The authors point out that Web sites can only be blocked if they commit crimes listed under Article 8 of Law No. 5651: encouraging suicide, sexual exploitation of minors, encouraging drug use, supplying harmful substances, obscenity, providing a forum for gambling and prostitution. Web sites may also be banned under other laws, such as the Law on Intellectual and Artistic Works. After examining the many instances of Web site bans over the past year, Altıparmak and Akdeniz suggest that many of the blocking orders that have been issued are actually against the law.
“It is unlawful for the courts, judges and public prosecutors to issue blocking orders and precautionary injunctions outside the scope of these two provisions. Based on this view, blocking orders issued outside the scope of these provisions should be lifted by the courts that issued the orders in the first place,” they claim.

And there is morreeee

Dutch Muslim organisation want halt to Islamic schools

Muslims want halt to Islamic schools

The umbrella organisation for Islamic schools in the Netherlands, ISBO, says no more schools should be opened until those that do exist are operating properly, according Yusuf Altuntas the head of the organisation.
Last month it emerged that many of the country's Islamic schools do not have their finances in order, are corrupt, and offer below standard teaching. Also, most of the managers of Islamitic schools are not capable and lack the education to run a school properly. "Lets first improve the standards of the current schools before we establish new ones' says Yusuf Altutas.

Day Opening - December 2


Jan de BRAY 1627-1697
The Governors of the Guild of St Luke, Haarlem 1675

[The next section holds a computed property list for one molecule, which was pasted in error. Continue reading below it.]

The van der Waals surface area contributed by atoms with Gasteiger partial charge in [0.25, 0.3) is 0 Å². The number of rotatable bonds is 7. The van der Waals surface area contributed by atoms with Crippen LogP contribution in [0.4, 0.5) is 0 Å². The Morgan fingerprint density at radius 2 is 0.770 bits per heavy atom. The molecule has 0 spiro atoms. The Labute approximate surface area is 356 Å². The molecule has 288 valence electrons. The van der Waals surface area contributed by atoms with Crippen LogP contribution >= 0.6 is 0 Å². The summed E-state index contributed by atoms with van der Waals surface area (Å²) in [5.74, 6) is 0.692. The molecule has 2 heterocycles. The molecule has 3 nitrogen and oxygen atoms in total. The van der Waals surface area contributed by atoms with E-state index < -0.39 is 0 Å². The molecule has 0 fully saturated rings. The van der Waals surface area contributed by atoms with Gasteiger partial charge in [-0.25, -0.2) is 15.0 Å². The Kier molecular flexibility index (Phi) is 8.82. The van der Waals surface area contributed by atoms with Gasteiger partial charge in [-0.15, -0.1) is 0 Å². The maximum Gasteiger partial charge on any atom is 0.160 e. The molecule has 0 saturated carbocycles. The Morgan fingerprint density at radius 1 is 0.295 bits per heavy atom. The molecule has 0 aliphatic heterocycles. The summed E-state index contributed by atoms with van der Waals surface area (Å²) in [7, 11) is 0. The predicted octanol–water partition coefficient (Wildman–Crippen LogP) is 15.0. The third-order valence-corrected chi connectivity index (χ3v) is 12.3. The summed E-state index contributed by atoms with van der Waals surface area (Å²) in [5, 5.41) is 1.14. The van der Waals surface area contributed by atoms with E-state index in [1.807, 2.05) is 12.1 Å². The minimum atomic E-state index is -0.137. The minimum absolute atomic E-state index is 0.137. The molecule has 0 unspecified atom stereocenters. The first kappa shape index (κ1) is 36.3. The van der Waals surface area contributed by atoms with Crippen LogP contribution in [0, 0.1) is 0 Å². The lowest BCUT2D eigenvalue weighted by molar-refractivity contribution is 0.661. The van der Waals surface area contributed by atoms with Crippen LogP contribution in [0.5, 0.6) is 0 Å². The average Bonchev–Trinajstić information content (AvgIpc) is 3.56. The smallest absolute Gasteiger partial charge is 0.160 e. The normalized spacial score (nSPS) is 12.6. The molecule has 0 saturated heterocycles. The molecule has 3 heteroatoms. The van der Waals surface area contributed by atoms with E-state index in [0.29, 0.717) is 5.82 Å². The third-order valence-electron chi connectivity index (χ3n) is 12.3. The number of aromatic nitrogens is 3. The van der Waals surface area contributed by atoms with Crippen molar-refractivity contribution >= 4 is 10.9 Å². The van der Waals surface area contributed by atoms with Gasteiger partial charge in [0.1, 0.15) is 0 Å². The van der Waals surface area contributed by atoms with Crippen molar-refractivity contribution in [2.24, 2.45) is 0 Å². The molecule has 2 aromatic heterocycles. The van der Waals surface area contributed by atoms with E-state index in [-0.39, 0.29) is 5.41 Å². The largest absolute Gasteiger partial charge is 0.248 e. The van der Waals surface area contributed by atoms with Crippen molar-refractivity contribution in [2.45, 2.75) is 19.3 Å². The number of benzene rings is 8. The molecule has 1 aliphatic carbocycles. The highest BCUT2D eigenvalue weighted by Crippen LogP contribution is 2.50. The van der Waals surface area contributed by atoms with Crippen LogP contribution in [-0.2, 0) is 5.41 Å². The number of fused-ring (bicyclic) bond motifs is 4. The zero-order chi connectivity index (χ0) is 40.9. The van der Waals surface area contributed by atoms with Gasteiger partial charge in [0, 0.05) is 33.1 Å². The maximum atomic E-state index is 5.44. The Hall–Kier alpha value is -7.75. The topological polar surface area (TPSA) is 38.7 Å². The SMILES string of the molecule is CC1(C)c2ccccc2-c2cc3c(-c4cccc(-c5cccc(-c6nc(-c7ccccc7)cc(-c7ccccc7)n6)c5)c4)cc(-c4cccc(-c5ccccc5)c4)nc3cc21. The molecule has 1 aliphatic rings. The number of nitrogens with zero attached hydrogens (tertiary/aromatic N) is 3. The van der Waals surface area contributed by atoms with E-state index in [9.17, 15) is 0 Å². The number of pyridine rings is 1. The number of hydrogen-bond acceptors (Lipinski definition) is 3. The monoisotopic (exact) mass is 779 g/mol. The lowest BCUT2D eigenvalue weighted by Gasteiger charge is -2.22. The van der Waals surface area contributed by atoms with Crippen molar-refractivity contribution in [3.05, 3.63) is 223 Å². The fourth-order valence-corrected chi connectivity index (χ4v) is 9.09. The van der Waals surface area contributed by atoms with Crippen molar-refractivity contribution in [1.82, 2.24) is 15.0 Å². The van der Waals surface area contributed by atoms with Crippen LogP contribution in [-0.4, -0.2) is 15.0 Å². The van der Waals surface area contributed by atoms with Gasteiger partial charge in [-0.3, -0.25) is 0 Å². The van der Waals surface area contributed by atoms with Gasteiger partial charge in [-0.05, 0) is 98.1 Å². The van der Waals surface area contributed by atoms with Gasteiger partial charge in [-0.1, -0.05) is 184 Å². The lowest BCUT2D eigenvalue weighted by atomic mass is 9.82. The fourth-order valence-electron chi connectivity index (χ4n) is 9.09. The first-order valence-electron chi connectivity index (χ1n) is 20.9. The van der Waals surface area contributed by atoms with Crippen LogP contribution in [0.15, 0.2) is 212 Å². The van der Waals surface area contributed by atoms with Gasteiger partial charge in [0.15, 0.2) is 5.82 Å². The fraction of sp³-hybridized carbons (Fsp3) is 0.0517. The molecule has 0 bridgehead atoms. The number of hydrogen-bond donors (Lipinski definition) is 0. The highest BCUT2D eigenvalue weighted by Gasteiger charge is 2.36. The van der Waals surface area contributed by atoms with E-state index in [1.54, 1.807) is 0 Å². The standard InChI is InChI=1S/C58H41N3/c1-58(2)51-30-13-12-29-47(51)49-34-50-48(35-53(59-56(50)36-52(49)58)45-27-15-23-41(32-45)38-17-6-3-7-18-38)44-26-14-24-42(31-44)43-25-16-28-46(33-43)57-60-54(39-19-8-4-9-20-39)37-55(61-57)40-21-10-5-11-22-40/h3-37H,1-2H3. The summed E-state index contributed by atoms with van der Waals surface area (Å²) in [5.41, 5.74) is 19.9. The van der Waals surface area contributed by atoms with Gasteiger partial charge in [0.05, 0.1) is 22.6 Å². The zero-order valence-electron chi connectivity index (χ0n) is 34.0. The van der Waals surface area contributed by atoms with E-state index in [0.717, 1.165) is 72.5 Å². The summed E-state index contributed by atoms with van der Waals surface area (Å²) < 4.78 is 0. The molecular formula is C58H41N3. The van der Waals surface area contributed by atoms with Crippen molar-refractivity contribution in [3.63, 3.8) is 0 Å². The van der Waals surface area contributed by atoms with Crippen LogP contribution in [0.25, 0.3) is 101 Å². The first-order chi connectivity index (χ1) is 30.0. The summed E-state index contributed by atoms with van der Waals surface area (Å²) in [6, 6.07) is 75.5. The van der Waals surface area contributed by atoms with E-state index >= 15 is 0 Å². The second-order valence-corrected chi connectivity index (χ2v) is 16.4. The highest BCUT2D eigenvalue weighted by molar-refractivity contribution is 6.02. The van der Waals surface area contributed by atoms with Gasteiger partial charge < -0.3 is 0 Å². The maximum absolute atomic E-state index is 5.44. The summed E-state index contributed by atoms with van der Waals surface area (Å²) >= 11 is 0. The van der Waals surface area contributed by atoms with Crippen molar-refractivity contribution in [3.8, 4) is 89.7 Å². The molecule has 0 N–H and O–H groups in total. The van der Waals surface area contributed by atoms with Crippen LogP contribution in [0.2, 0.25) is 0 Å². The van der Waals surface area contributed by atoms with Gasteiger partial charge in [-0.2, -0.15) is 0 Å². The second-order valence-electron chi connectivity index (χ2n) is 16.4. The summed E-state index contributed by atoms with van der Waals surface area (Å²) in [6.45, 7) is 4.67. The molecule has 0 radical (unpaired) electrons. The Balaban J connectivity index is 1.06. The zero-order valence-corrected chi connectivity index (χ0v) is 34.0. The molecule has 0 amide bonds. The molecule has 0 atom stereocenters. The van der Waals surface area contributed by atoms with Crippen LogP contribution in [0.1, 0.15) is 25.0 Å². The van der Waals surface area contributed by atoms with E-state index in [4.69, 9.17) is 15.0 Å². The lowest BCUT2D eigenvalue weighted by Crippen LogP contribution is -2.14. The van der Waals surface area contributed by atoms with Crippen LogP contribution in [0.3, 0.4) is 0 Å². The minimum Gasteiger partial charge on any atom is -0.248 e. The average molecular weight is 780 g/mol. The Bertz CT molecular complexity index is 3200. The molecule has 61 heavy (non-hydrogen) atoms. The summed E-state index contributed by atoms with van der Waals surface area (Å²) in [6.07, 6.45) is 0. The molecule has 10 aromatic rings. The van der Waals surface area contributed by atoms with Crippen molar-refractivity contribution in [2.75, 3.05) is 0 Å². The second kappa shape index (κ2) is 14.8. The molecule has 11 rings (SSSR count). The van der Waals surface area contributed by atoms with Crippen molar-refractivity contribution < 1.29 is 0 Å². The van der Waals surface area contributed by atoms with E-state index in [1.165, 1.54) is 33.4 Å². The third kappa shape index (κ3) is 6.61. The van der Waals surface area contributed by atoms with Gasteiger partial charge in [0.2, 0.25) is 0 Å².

oil on canvas 130.0 x 184.0 cm
Rijksmuseum, Amsterdam
Young artists learned from their masters how to pre-treat canvases and panels, prepare paint, and practise copying the work of their teachers. When a pupil was finally ready to set himself up as an independent painter, he had to become a member of the local guild in order to actually carry out his profession. The painter of this rare portrait of a group of artists, Jan de Bray, was himself a governor of the Haarlem painters' guild. He is the second figure on the left, holding a panel. The professional organization for painters in each Dutch city was the Guild of St. Luke, named after the New Testament saint who is said to have painted a picture of the Virgin Mary. An image of St. Luke appears here on the plaque which the guild's deacon, Gerrit Mulraet, (seated in front of the table) is showing to the viewer.

Monday, December 1, 2008

'Cyprus Wounds Must Finally be Healed'

Ferdi Sabit Soyer, 56, is the prime minister of the Turkish Republic of Northern Cyprus, which is only recognized as an independent country by Turkey. He spoke with SPIEGEL about negotiations with his Greek neighbors to the south.

SPIEGEL: The presidents of northern and southern Cyprus have met 10 times recently to discuss the future of the divided island. Has there been progress?

Soyer: Our goal was to vote in the June 2009 European Parliamentary elections as a united Cyprus. But everything's moving too slowly. I'm afraid we're not going to meet our goals -- we're seeing more problems than progress right now.

SPIEGEL: Last week's talks apparently ended in some pretty serious quarreling.

Soyer: We in the north are interested in a country made up of two states with equal rights, and are supporting a federal model similar to Germany's. but the Greeks in the south don't want to give Turks equal rights.


SPIEGEL: The Greeks say their right to return to the north isn't being taken seriously.

Soyer: That's not true. We have agreed to resettle 55,000 Turkish Cypriots -- a fifth of our population. We're willing to trade land for equal rights. But he other side must sacrifice as well.

SPIEGEL: How long do you envision this process taking?

Soyer: We're still working to find a solution in the next year. We Northern Cypriots appeal to all Europeans to end our isolation. Cyprus's wounds must finally be healed.

Interview conducted by Dietmar Bednarz